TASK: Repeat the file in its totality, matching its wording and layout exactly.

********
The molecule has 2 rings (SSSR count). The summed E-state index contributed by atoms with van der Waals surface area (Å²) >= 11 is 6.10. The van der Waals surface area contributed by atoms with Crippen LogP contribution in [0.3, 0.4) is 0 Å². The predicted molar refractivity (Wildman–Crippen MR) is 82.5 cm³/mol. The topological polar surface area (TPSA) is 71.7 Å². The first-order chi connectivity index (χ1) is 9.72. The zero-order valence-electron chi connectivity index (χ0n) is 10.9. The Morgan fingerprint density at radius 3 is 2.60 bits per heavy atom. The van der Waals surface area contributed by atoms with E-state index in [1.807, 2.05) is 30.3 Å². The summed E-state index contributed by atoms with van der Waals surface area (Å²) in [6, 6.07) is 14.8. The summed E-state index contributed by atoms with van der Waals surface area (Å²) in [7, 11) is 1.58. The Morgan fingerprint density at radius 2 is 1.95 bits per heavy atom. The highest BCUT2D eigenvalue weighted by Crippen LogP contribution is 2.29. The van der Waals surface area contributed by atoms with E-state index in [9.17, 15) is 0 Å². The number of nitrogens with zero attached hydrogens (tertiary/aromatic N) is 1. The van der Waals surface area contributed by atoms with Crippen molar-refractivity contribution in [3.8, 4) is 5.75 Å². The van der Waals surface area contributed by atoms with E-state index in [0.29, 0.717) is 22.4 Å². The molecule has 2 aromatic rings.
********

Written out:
The molecule has 2 rings (SSSR count). The summed E-state index contributed by atoms with van der Waals surface area (Å²) >= 11 is 6.10. The van der Waals surface area contributed by atoms with Crippen LogP contribution in [0.3, 0.4) is 0 Å². The predicted molar refractivity (Wildman–Crippen MR) is 82.5 cm³/mol. The topological polar surface area (TPSA) is 71.7 Å². The first-order chi connectivity index (χ1) is 9.72. The zero-order valence-electron chi connectivity index (χ0n) is 10.9. The Morgan fingerprint density at radius 3 is 2.60 bits per heavy atom. The van der Waals surface area contributed by atoms with E-state index in [1.807, 2.05) is 30.3 Å². The summed E-state index contributed by atoms with van der Waals surface area (Å²) in [6, 6.07) is 14.8. The summed E-state index contributed by atoms with van der Waals surface area (Å²) in [7, 11) is 1.58. The Morgan fingerprint density at radius 2 is 1.95 bits per heavy atom. The highest BCUT2D eigenvalue weighted by Crippen LogP contribution is 2.29. The van der Waals surface area contributed by atoms with E-state index in [9.17, 15) is 0 Å². The number of nitrogens with zero attached hydrogens (tertiary/aromatic N) is 1. The van der Waals surface area contributed by atoms with Crippen molar-refractivity contribution in [3.8, 4) is 5.75 Å². The van der Waals surface area contributed by atoms with E-state index in [0.29, 0.717) is 22.4 Å². The molecule has 2 aromatic rings.